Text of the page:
The debugger can be invoked in several ways, the simplest one is to type C-u C-M-x. This will take the current top-level form, place as many breakpoints inside it as possible (instrument it), and then evaluate it a normal. Whenever a breakpoint is reached, you'll be shown the value and asked for input (see below). Note that if the current form is a defn, it will stay instrumented, so the debugger will be triggered every time the function is called. To uninstrument defn (or similar forms), you just have to evaluate it again as you'd normally do (e.g. with C-M-x).

Another way to trigger the debugger is by placing breakpoints yourself. Just write #break before a form, and the debugger will popup every time that form is evaluated. For instance, if you hit C-M-x on the following, a breakpoint is triggered every time (inspector msg) is evaluated.

(defn eval-msg [{:keys [inspect] :as msg}]
  (if inspect
    #break (inspector msg)

Instead of #break you can also write #dbg before a form, this will not only breakpoint the form but also everything inside it. In the example above, this places a breakpoint around (inspector msg) and another around msg. If you've been paying attention, you may have noticed that the first option (C-u C-M-x) is a quick way of evaluating the current top-level form with #dbg in front.

At any point, you can bring up a list of all currently instrumented defs with the command cider-browse-instrumented-defs. Protocols and types can be instrumented as well, but they will not be listed by this command.


cider-debug tries to be consistent with Edebug. So it makes available the following bindings while stepping through code.

Keyboard shortcut | Description ——————————–|——————————- n | Next step c | Continue without stopping o | Move out of the current sexp (like up-list) i | Inject a value into running code e | Eval code in current context l | Inspect local variables q | Quit execution

In addition, all the usual evaluation commands (such as C-x C-e or C-c M-:) will use the current lexical context (local variables) while the debugger is active.

Managing multiple sessions

You can connect to multiple nREPL servers using M-x cider-jack-in multiple times. To close the current nREPL connection, use M-x cider-quit.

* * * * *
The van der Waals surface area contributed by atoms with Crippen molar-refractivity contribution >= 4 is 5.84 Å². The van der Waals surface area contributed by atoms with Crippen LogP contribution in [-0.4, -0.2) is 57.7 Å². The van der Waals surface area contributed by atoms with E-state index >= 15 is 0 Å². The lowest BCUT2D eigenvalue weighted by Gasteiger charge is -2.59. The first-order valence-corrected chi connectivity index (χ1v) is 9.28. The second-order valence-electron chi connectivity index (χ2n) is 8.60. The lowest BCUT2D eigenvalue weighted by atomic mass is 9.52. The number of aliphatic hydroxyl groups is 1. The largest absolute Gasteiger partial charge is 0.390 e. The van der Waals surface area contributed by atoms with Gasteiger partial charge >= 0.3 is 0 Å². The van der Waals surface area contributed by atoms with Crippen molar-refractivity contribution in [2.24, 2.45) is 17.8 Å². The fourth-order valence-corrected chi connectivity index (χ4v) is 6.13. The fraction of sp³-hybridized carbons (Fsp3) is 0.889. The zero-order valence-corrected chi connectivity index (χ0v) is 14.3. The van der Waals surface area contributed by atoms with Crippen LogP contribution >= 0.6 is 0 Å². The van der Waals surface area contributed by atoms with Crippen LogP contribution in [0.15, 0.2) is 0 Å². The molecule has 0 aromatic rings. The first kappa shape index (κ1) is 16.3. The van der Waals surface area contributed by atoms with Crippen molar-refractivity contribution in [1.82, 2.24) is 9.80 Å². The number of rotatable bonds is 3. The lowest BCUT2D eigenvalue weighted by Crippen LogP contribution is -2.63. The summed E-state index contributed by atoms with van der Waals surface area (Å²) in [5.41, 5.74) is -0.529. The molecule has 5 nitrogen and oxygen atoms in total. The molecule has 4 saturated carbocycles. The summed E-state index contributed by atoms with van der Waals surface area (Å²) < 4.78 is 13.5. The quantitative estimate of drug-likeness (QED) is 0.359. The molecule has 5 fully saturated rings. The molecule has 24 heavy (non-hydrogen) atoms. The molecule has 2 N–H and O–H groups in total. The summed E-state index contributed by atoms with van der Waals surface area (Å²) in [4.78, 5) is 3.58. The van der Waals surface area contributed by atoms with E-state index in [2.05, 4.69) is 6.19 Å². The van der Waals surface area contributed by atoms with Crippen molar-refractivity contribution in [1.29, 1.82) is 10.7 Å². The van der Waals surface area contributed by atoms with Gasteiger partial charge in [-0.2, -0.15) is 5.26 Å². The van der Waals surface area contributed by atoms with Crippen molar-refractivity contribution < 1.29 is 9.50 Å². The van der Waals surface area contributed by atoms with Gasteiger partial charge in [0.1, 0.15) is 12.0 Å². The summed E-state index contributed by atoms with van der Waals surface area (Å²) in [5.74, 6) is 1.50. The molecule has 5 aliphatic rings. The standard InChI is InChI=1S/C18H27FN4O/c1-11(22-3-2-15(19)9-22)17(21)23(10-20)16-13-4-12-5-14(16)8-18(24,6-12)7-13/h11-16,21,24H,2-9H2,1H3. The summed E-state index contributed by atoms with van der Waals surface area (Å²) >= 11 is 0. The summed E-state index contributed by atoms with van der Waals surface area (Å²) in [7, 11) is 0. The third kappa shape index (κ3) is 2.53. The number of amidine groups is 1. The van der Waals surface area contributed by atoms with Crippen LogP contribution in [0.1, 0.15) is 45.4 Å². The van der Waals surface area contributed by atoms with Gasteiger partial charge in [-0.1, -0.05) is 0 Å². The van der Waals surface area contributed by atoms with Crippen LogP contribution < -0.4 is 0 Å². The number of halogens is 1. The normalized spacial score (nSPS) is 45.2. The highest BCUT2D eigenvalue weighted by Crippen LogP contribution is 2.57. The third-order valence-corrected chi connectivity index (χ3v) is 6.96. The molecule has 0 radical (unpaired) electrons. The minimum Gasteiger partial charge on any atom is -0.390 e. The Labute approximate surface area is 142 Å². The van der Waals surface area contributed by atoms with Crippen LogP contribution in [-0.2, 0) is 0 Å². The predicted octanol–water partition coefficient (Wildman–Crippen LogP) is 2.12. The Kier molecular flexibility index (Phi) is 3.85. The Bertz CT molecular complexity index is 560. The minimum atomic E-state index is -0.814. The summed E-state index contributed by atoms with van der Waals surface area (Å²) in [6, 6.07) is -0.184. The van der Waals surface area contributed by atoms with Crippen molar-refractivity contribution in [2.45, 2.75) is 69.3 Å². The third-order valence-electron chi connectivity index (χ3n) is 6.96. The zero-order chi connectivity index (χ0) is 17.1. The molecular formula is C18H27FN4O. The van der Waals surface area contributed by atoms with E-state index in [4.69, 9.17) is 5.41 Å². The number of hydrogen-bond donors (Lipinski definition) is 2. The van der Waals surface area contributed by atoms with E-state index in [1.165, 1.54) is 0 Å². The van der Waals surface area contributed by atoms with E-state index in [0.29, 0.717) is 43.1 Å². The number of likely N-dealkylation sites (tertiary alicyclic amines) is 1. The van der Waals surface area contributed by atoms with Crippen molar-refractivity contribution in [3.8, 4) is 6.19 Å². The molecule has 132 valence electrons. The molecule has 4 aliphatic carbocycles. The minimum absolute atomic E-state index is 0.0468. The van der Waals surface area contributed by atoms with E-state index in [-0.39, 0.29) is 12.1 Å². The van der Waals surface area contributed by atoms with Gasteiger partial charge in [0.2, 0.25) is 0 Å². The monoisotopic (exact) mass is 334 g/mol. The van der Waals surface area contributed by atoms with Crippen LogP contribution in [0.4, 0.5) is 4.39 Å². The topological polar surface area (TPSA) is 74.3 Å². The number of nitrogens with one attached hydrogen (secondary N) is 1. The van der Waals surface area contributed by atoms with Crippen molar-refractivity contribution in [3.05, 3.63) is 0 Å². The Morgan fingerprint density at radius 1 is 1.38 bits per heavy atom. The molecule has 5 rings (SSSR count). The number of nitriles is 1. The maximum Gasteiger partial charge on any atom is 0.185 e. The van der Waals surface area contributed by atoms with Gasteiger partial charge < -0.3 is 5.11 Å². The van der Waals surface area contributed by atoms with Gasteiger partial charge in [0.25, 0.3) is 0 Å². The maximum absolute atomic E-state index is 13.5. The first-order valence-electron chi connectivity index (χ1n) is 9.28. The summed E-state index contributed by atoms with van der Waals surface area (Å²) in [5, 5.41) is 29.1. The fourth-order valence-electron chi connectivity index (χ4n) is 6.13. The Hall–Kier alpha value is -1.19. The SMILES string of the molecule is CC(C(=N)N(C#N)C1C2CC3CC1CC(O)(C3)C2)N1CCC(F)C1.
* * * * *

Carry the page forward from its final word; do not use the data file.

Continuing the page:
CIDER maintains a list of nREPL connections and a single ‘default’ connection. When you execute CIDER commands in a Clojure editing buffer such as to compile a namespace, these commands are executed against the default connection.

You can display the default nREPL connection using C-c M-d and rotate the default connection using C-c M-r. Another option for setting the default connection is to execute the command M-x nrepl-make-connection-default in the appropriate REPL buffer.

To switch to the relevant REPL buffer based on the Clojure namespace in the current Clojure buffer, use: C-c C-z. You can then use the same key combination to switch back to the Clojure buffer you came from.

The single prefix C-u C-c C-z, will switch you to the relevant REPL buffer and set the namespace in that buffer based on namespace in the current Clojure buffer.

To explicitly choose the REPL buffer that C-c C-z uses based on project directory, use a double prefix C-u C-u C-c C-z. This assumes you have cider-switch-to-relevant-repl mapped to the var cider-switch-to-repl-command which is the default configuration.

To change the designation used for CIDER buffers use M-x cider-change-buffers-designation. This changes the CIDER REPL buffer, nREPL connection buffer and nREPL server buffer. For example using cider-change-buffers-designation with the string “foo” would change *cider-repl localhost* to *cider-repl foo*.



Var Metadata

Currently var metadata about the location of the var's definition within the source code (file, line & column) is set only when evaluating the entire source buffer (C-c C-k). All other interactive code evaluation commands (e.g. C-c C-e) don't set this metadata and you won't be able to use commands like find-var on such vars. That's a limitation of nREPL, that's beyond CIDER. If you want to see interactive evaluation working properly in CIDER you'll have to push for the aforementioned nREPL issue to be resolved.